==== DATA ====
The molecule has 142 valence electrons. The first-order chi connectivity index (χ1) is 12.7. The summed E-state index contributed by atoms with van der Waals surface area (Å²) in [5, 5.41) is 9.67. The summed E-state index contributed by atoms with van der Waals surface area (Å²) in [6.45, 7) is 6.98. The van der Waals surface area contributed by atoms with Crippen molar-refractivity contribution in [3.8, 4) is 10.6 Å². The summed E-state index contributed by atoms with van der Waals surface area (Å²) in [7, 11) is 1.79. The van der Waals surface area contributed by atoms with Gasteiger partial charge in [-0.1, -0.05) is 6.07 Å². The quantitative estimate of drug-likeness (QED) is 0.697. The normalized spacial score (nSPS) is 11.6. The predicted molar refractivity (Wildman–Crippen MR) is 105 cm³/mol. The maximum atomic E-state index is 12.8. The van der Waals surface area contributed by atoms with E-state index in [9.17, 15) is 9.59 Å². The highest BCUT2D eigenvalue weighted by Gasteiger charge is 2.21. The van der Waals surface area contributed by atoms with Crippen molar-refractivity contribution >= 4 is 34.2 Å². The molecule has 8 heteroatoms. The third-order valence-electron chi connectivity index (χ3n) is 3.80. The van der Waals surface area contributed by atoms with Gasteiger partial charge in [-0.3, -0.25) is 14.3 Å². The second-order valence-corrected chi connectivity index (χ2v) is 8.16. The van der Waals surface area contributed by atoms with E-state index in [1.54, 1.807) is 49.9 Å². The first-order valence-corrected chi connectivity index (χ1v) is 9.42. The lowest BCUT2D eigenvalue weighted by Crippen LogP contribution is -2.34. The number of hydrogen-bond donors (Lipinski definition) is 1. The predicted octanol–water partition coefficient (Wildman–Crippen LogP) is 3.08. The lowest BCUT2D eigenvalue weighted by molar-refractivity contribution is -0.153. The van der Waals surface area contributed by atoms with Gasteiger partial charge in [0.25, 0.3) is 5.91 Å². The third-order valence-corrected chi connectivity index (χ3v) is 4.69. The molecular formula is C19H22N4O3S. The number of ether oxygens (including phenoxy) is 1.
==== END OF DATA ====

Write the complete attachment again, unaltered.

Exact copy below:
The molecule has 142 valence electrons. The first-order chi connectivity index (χ1) is 12.7. The summed E-state index contributed by atoms with van der Waals surface area (Å²) in [5, 5.41) is 9.67. The summed E-state index contributed by atoms with van der Waals surface area (Å²) in [6.45, 7) is 6.98. The van der Waals surface area contributed by atoms with Crippen molar-refractivity contribution in [3.8, 4) is 10.6 Å². The summed E-state index contributed by atoms with van der Waals surface area (Å²) in [7, 11) is 1.79. The van der Waals surface area contributed by atoms with Gasteiger partial charge in [-0.1, -0.05) is 6.07 Å². The quantitative estimate of drug-likeness (QED) is 0.697. The normalized spacial score (nSPS) is 11.6. The predicted molar refractivity (Wildman–Crippen MR) is 105 cm³/mol. The maximum atomic E-state index is 12.8. The van der Waals surface area contributed by atoms with E-state index in [9.17, 15) is 9.59 Å². The highest BCUT2D eigenvalue weighted by Gasteiger charge is 2.21. The van der Waals surface area contributed by atoms with Crippen molar-refractivity contribution >= 4 is 34.2 Å². The molecule has 8 heteroatoms. The third-order valence-electron chi connectivity index (χ3n) is 3.80. The van der Waals surface area contributed by atoms with Gasteiger partial charge in [-0.3, -0.25) is 14.3 Å². The second-order valence-corrected chi connectivity index (χ2v) is 8.16. The van der Waals surface area contributed by atoms with E-state index in [1.54, 1.807) is 49.9 Å². The first-order valence-corrected chi connectivity index (χ1v) is 9.42. The lowest BCUT2D eigenvalue weighted by Crippen LogP contribution is -2.34. The number of hydrogen-bond donors (Lipinski definition) is 1. The predicted octanol–water partition coefficient (Wildman–Crippen LogP) is 3.08. The lowest BCUT2D eigenvalue weighted by molar-refractivity contribution is -0.153. The van der Waals surface area contributed by atoms with Gasteiger partial charge in [0.25, 0.3) is 5.91 Å². The third-order valence-corrected chi connectivity index (χ3v) is 4.69. The molecular formula is C19H22N4O3S. The number of ether oxygens (including phenoxy) is 1.